Atheism and a Critique of Religion in a Children’s Book

During the week of October 21 to 27, 2013 the Academy of the Jewish Museum Berlin, in cooperation with Kulturkind e.V., will host readings, workshops, and an open day for the public with the theme “Multifaceted: a book week on diversity in children’s and young adult literature.” Employees of various departments have been vigorously reading, discussing, and preparing a selection of books for the occasion. Some of these books will be introduced here over the course of the next few months.
Multifaceted books for children and young adults

In order to be able to recommend books, we had to choose a focus and select appropriate books. It was clear from the start that finding good books about migration and coexistence was important to us. And we also considered the meaning of religion as a topic. Interestingly, everyone in our reading group agreed that we should include books with Islamic themes as well as Jewish ones. At the beginning, we hesitated as to whether to add books about Christianity, but ultimately decided to select narrative children’s and young adult books that represent all three religions. And we hope to be able to recommend a number of them.

It was in this context that I came across the book, Wo bitte geht’s zu Gott?, fragte das kleine Ferkel (Which is the Way to God, Please? Little Piglet Asked) by Michael Schmidt-Salomon with pictures by Helge Nyncke.  continue reading


Gaggalagu

Linguistic Entanglements in the Animal Kingdom

During the week of October 21 to 27, 2013 the Academy of the Jewish Museum Berlin, in cooperation with Kulturkind e.V., will host readings, workshops, and an open day for the public with the theme “Multifaceted: a book week on diversity in children’s and young adult literature.” Employees of various departments have been vigorously reading, discussing, and preparing a selection of books for the occasion. Some of these books will be introduced here over the course of the next few months.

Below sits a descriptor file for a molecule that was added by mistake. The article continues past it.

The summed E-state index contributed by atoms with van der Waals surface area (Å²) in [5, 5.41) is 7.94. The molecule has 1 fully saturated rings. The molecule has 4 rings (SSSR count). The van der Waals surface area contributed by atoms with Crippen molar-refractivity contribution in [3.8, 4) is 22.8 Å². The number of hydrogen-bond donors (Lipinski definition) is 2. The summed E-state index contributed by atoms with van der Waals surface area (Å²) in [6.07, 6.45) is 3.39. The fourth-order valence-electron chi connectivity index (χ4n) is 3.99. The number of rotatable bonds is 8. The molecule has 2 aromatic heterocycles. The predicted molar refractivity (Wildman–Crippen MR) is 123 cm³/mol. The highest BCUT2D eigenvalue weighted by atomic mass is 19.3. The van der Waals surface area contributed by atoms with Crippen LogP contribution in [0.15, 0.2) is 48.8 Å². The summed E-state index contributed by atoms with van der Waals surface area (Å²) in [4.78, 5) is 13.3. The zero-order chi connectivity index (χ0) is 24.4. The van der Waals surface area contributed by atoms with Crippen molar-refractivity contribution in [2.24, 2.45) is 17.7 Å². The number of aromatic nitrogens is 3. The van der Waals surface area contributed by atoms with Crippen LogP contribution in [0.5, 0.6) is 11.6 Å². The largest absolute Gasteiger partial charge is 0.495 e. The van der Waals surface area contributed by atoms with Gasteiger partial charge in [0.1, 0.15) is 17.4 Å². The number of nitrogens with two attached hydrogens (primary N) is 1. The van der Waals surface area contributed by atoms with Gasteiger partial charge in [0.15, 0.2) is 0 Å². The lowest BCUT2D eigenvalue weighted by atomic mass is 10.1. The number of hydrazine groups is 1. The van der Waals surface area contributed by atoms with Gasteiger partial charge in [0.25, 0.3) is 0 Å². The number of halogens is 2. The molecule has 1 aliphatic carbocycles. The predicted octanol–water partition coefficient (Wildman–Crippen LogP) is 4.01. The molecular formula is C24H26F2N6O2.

Multifaceted books for children and young adultsWith strange combinations of letters on the feathers, fur, and skin of different animals who stand lost upon a map: I was so drawn to the cover picture of Gaggalagu that I instantly reached for it in our reading group.

Released in 2006 by kookbooks, through a publisher that until now I only associated with volumes of poetry for adults, it is very appealingly and elaborately designed. It was a surprise to learn that this little press also publishes children’s books. Before this, I had also never heard of the author, Michael Stavarič, and the illustrator, Renate Habinger, was new to me as well.  continue reading


Saving a Cat

Everyday Absurdities at the Museum

Sometimes even a museum’s normal workday provides surprises. About a week ago I found in my postbox a letter from the provincial capital of Stuttgart, specifically, from its office for public order.

A cat in the grass next to a fence

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This work by Iris Blochel-Dittrich is licensed under a Creative Commons Attribution-NonCommercial-ShareAlike 3.0 Unported License.

Information about fines and tickets occasionally lands on my desk, since I am in charge of a team that travels around Germany in our museum bus doing mobile educational work at schools. In the struggle against ignorance and anti-Semitism, speed is of the essence. So I flipped through to the second page to ascertain how much we owed this time: € 104,80. For animal custody and veterinary services?! This is no normal parking ticket.

I turned back to the first page and read the letter from top to bottom: “Saving Ms. K’s cat.” Did my colleagues run over a cat, or did they find one and take it to the animal shelter?  continue reading